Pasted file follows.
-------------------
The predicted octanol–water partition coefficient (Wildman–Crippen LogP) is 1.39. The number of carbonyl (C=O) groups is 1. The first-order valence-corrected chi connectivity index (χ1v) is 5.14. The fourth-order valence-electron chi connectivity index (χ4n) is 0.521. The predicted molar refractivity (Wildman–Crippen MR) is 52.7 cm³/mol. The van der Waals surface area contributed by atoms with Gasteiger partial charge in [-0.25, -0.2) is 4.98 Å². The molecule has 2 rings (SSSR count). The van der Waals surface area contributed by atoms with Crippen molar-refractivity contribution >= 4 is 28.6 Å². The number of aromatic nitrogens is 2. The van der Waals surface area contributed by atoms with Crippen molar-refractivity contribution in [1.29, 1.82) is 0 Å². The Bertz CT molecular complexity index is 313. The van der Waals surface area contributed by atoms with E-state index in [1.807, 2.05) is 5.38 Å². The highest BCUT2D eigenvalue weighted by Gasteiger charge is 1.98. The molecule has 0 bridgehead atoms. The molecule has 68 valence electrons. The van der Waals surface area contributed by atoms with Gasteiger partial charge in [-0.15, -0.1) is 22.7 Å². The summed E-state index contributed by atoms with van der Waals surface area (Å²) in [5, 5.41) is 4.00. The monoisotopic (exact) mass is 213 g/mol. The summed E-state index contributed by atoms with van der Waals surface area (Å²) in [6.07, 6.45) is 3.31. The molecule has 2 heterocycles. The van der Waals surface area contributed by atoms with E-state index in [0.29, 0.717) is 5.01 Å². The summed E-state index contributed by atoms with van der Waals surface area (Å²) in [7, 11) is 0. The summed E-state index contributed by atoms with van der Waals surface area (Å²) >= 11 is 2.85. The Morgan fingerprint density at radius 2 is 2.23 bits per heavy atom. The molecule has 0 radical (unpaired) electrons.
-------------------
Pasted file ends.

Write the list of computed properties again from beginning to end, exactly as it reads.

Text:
The predicted octanol–water partition coefficient (Wildman–Crippen LogP) is 1.39. The number of carbonyl (C=O) groups is 1. The first-order valence-corrected chi connectivity index (χ1v) is 5.14. The fourth-order valence-electron chi connectivity index (χ4n) is 0.521. The predicted molar refractivity (Wildman–Crippen MR) is 52.7 cm³/mol. The van der Waals surface area contributed by atoms with Gasteiger partial charge in [-0.25, -0.2) is 4.98 Å². The molecule has 2 rings (SSSR count). The van der Waals surface area contributed by atoms with Crippen molar-refractivity contribution >= 4 is 28.6 Å². The number of aromatic nitrogens is 2. The van der Waals surface area contributed by atoms with Crippen molar-refractivity contribution in [1.29, 1.82) is 0 Å². The Bertz CT molecular complexity index is 313. The van der Waals surface area contributed by atoms with E-state index in [1.807, 2.05) is 5.38 Å². The highest BCUT2D eigenvalue weighted by Gasteiger charge is 1.98. The molecule has 0 bridgehead atoms. The molecule has 68 valence electrons. The van der Waals surface area contributed by atoms with Gasteiger partial charge in [-0.15, -0.1) is 22.7 Å². The summed E-state index contributed by atoms with van der Waals surface area (Å²) in [5, 5.41) is 4.00. The monoisotopic (exact) mass is 213 g/mol. The summed E-state index contributed by atoms with van der Waals surface area (Å²) in [6.07, 6.45) is 3.31. The molecule has 2 heterocycles. The van der Waals surface area contributed by atoms with E-state index in [0.29, 0.717) is 5.01 Å². The summed E-state index contributed by atoms with van der Waals surface area (Å²) in [7, 11) is 0. The summed E-state index contributed by atoms with van der Waals surface area (Å²) >= 11 is 2.85. The Morgan fingerprint density at radius 2 is 2.23 bits per heavy atom. The molecule has 0 radical (unpaired) electrons.